Two days before the election on Sunday, November 4, 2012, I put poetry opposed to the anti-sitting law from poets all over the Bay Area up on the fence near the corner of Haste and Telegraph and sat down with some musicians to play. We were trying to illustrate that simply sitting on a chair playing music, perfectly legal behavior under the law, would become a crime in two days if Measure S were to pass.
I got a ticket.

Artists were inside the fence perimeter touching up the mural facing Haste Street. People trickled by, enjoying a sunny day. We sat close to the fence, so there was seven feet of unobstructed nine-foot wide sidewalk in front of each of us, more than enough space for two wheelchairs to pass without issue. Our instrument cases were beside or under us, out of the way.

A few people stopped and asked about the “This Is Legal” sign and its significance, but our demonstration was pretty unobtrusive until Berkeley Police Officer Heather Cole rode up on her bicycle. She accused us of obstructing an empty sidewalk, and since I had carefully researched both the ordinance and the best place on Telegraph to make sure to cause no hardship for merchants or passersby, I found it pretty funny.

This wasn’t civil disobedience. This was carefully planned obedience to illustrate the absurd overreach of the proposed anti-sitting proposal. I had checked the law, checked with attorneys, planned every aspect of the demonstration so that no one and no one’s instruments would be jeopardized.
Officer Cole continued to threaten us, arguing that we were in the way despite there being no complaining party. The muralists were amazed. News that someone was getting a ticket for sitting on a chair playing the fiddle traveled fast up and down Telegraph. A reporter snapped pictures for the local paper. A Channel Two news crew began filming.

Officer Cole kept insisting that other people had no right to be on the sidewalk, either. She moved a nearby plein air painter to the curbside and hassled a guy about twenty feet away collecting signatures.

I had heard about this police harassment from friends on the street and people who worked at the Homeless Action Center and the East Bay Community Law Center, but it never occurred to me that an obviously political demonstration would be targeted, especially with Channel Two News cameras running.

We kept playing. Officer Heather Cole kept shouting “I’ll take you to jail if you don’t stop playing,” while we played Soldier’s Joy, a moment which made the news that night. But it was turning into a strange scene. People were shouting at the cops. Two attorneys showed up who tried to explain to Officer Cole that she was misapplying the law. Officer Cole’s supervisor showed up and argued with them. I finally said, fine; give me a ticket, hoping to get back to playing.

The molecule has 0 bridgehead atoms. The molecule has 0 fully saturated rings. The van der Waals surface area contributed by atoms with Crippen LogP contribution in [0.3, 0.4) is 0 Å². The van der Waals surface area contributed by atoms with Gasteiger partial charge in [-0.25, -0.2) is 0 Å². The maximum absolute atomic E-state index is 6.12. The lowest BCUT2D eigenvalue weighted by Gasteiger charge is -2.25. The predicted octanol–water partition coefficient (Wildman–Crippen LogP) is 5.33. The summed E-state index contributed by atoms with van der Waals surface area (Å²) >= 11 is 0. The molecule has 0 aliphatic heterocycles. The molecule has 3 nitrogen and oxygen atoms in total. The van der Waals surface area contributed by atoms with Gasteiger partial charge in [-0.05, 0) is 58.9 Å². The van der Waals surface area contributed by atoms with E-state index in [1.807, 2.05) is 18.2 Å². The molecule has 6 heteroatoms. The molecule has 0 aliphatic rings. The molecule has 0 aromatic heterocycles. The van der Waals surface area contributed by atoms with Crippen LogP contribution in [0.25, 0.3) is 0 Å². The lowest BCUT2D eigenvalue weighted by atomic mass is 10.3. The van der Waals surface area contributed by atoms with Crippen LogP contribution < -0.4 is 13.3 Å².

But our effort to illustrate legal behavior was in ruins. I still don’t know what Officer Cole’s problem was that day. Alameda County District Attorney Nancy O’Malley dropped the case against me after a couple of court dates.

I filed a complaint with the Police Review Commission which was not sustained. Can you sit on the sidewalk? The law is pretty clear about it, but no one else seems to be. A couple of the police review commissioners asked questions which implied that someone could be accused of obstructing the space one occupies with one’s body, a patent absurdity which, if true, would put us all in jail.

You can’t accidentally block a sidewalk under Berkeley’s law as written and clarified by former Police Chief Meisner’s memos. People can’t be accused of blocking a sidewalk for just being there, or for having a backpack or other personal items beside them, the law makes clear. But the police either don’t realize that or realize it and don’t care what the law actually says or what it was intended to do. The Police Review Commission, the Police Department, the City Council all look the other way as people continue to get these absurd tickets which at some point, if unaddressed, turn into jail time and court costs for which the public picks up the bill.

My ticket cost me at least three days of work, about ten cumulative hours of police officers’ time both in and out of court, court time for several pre-trial dates, and baffled a boatload of reporters, students, and Channel Two News watchers who are probably as confused as I am about why Berkeley would conduct the most expensive campaign in its history against sitting down if it is already against the law.

Is sitting down against the law? Maybe it depends on who you are. The Cheeseboard pizza eaters obviously get a pass. Maybe it depends on whether or not you are demonstrating against something like Measure S, a kind of content-based provision. Or maybe Officer Heather Cole hates traditional old-time music, a kind of fiddle-based objection.

It’s an Alice in Wonderland world up there on Telegraph. The hookah smoking caterpillar can’t figure it out, and neither can I. The muralists painted me into the mural after that day, for which, I suppose, I should thank Officer Heather Cole.

Say No to Stupid Laws Sunday 1:30 PM Downtown Santa Cruz at Pacific near Soquel [1 Attachment]

CUT AND PASTE VERSION OF THE LATEST FLYER:

SAVE VIBRANT STREET LIFE DOWNTOWN !

PROTEST, CHOW-DOWN, AND SPEAKOUT !

SUNDAY SEPTEMBER 22nd 1:30 PM

on Pacific Avenue in front of Forever Twenty-One

SING BACK AT CITY COUNCIL

TUESDAY SEPTEMBER 24th 3 PM

Council Chambers 809 Center St.